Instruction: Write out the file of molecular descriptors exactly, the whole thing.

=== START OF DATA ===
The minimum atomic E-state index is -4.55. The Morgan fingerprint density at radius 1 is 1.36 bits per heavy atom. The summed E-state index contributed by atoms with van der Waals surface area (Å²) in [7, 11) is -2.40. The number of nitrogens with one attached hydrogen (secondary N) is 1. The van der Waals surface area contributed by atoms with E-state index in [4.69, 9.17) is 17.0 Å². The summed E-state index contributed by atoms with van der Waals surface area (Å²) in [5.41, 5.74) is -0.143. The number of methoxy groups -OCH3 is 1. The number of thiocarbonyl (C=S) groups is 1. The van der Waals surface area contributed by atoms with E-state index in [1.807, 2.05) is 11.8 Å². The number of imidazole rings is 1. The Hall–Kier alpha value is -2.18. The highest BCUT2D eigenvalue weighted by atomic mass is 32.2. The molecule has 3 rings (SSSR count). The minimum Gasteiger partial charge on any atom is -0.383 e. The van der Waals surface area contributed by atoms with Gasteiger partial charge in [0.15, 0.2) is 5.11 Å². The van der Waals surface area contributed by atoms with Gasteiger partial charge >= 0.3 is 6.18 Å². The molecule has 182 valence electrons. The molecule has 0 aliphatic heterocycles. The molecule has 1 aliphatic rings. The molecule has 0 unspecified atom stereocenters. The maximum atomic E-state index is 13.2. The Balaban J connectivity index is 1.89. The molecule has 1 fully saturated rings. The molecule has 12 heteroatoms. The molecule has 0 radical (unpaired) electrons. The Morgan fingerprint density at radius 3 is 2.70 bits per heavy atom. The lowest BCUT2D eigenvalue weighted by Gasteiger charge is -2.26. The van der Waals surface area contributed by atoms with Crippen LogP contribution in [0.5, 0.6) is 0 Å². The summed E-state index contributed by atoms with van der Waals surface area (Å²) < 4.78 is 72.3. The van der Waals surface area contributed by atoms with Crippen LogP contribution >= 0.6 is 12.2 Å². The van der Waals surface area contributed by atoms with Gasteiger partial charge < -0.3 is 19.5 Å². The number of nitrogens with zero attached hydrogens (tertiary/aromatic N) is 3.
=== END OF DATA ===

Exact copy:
The minimum atomic E-state index is -4.55. The Morgan fingerprint density at radius 1 is 1.36 bits per heavy atom. The summed E-state index contributed by atoms with van der Waals surface area (Å²) in [7, 11) is -2.40. The number of nitrogens with one attached hydrogen (secondary N) is 1. The van der Waals surface area contributed by atoms with E-state index in [4.69, 9.17) is 17.0 Å². The summed E-state index contributed by atoms with van der Waals surface area (Å²) in [5.41, 5.74) is -0.143. The number of methoxy groups -OCH3 is 1. The number of thiocarbonyl (C=S) groups is 1. The van der Waals surface area contributed by atoms with E-state index in [1.807, 2.05) is 11.8 Å². The number of imidazole rings is 1. The Hall–Kier alpha value is -2.18. The highest BCUT2D eigenvalue weighted by atomic mass is 32.2. The molecule has 3 rings (SSSR count). The minimum Gasteiger partial charge on any atom is -0.383 e. The van der Waals surface area contributed by atoms with Gasteiger partial charge in [0.15, 0.2) is 5.11 Å². The van der Waals surface area contributed by atoms with Gasteiger partial charge >= 0.3 is 6.18 Å². The molecule has 182 valence electrons. The molecule has 0 aliphatic heterocycles. The molecule has 1 aliphatic rings. The molecule has 0 unspecified atom stereocenters. The maximum atomic E-state index is 13.2. The Balaban J connectivity index is 1.89. The molecule has 1 fully saturated rings. The molecule has 12 heteroatoms. The molecule has 0 radical (unpaired) electrons. The Morgan fingerprint density at radius 3 is 2.70 bits per heavy atom. The lowest BCUT2D eigenvalue weighted by Gasteiger charge is -2.26. The van der Waals surface area contributed by atoms with Crippen LogP contribution in [0.5, 0.6) is 0 Å². The summed E-state index contributed by atoms with van der Waals surface area (Å²) < 4.78 is 72.3. The van der Waals surface area contributed by atoms with Crippen LogP contribution >= 0.6 is 12.2 Å². The van der Waals surface area contributed by atoms with Gasteiger partial charge < -0.3 is 19.5 Å². The number of nitrogens with zero attached hydrogens (tertiary/aromatic N) is 3.